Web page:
From Critical Aortic Stenosis to a New Heart: Angel's Story

As family and staff cheer, Angel hangs his name on a special wall in the Heart Center. Learn about Angel’s journey to celebrating a new heart.

Patient Angel at Johns Hopkins All Children's

Angel at Johns Hopkins All Children's

Published in Johns Hopkins All Children's Hospital - Latest News and Stories

It was the start of a new week, another Monday. But it wasn’t your typical Monday on the cardiovascular intensive care unit (CVICU) at Johns Hopkins All Children’s Hospital in St. Petersburg, Florida. Angel Jr. was anxiously awaiting his discharge orders to go home.

A little before 3 p.m., the 17-year-old, who just celebrated his birthday, walks out of his room into the hallway, surrounded by his family. His brand-new heart is beating in his chest.

“I feel amazing,” Angel Jr. says. “I honestly feel like a new person.”

The halls are filled with the sounds of shaking maracas and red pom-pom strings shimmying against each other. Angel Jr. walks past them, making his way to a special wall where patients hang their name upon discharge.

This patient and staff celebration is fairly new. It started in September of 2022 as an idea from June Morgan, R.N., and Beth Harris, R.N., who help support staff.

“I thought of how oncology patients get to ring the bell and celebrate a victory, and brainstormed with Beth on what we could,” Morgan says. “Now, not only do our patients have a way to celebrate this amazing milestone in their journey, but our staff also have a way to quantify the impact they have each and every day.”

From there, Johns Hopkins All Children’s interior designer, Veronica Burns, brought the idea to life.

“She was able to get the artwork that now is mounted on our walls with the ocean and whale scene. Our Child Life specialist then helped create the laminated sea animals for our patients to choose from to put their name on,” Morgan says. “It’s very special.”

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On this momentous day, it was Angel Jr.’s victory. He reaches up and sticks his name on the wall — his family is crying, embracing Angel in this emotional moment. It was a long journey to get Angel back on his feet.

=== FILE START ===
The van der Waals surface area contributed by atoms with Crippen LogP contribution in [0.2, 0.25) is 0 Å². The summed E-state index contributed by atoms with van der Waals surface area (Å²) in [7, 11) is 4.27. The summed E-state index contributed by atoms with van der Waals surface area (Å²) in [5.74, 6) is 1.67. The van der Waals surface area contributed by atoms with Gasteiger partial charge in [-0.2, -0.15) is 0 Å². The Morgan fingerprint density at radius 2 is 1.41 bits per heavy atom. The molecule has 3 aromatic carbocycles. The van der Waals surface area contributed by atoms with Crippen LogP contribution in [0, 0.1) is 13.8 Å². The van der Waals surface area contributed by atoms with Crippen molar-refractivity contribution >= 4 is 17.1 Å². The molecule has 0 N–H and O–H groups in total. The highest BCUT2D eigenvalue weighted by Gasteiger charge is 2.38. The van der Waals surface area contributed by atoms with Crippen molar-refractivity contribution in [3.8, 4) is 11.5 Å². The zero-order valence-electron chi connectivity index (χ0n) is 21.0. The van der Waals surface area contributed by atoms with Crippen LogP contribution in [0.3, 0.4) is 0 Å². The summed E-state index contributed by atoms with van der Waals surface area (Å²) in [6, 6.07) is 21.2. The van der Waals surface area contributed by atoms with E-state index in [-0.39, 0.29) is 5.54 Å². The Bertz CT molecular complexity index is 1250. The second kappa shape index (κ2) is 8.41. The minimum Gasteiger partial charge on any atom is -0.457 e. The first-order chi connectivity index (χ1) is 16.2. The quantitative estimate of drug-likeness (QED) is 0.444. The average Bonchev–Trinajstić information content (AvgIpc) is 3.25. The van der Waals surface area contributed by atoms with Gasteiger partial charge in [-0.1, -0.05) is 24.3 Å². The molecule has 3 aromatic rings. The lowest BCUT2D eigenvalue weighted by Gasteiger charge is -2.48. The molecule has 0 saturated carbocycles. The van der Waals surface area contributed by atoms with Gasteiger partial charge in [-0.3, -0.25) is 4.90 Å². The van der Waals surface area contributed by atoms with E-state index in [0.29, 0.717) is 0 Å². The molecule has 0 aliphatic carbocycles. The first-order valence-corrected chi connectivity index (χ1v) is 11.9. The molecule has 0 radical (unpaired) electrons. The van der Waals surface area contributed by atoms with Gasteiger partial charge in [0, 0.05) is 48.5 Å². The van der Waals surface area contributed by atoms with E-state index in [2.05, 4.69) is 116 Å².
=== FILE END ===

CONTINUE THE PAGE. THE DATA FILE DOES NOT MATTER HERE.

Angel was born in Puerto Rico, and right away, his parents, including his dad, Angel Sr., noticed something wasn’t quite right.

“He was cold, just cold. We mentioned this to the doctor, and they said they were going to do some testing on him,” Angel Sr. says.

He never came back from those tests and was transferred to the hospital’s intensive care unit. There was something wrong with his heart. Angel Jr. had a condition called critical aortic stenosis, a type of congenital heart defect, which means his aortic valve is very small. Eventually, he was discharged, but then came the seizures because the heart wasn’t pumping enough oxygen to his brain. This went on for about three years, until one day — Angel Sr. had a very specific dream: move from Puerto Rico to the states to give his son a chance for better access to health care.

“I told my wife if something ever happened to Angel, I’m not going to be able to get through that,” Angel Sr. says. “It’s our duty to do something about it if they don’t have the staff to take care of him here.”

He was fighting for his son’s life. Angel Sr. made his way to Florida first, starting off living in a hotel room. With the help of friends and family, and through many trials and tribulations, the whole family finally made their way to Orlando, Florida, and eventually settled in Davenport, a central Florida community east of Lakeland.

“I spent five years in the states not even sleeping,” Angel Sr. says. “I would make sure Angel took his medication, and that he was breathing at night.”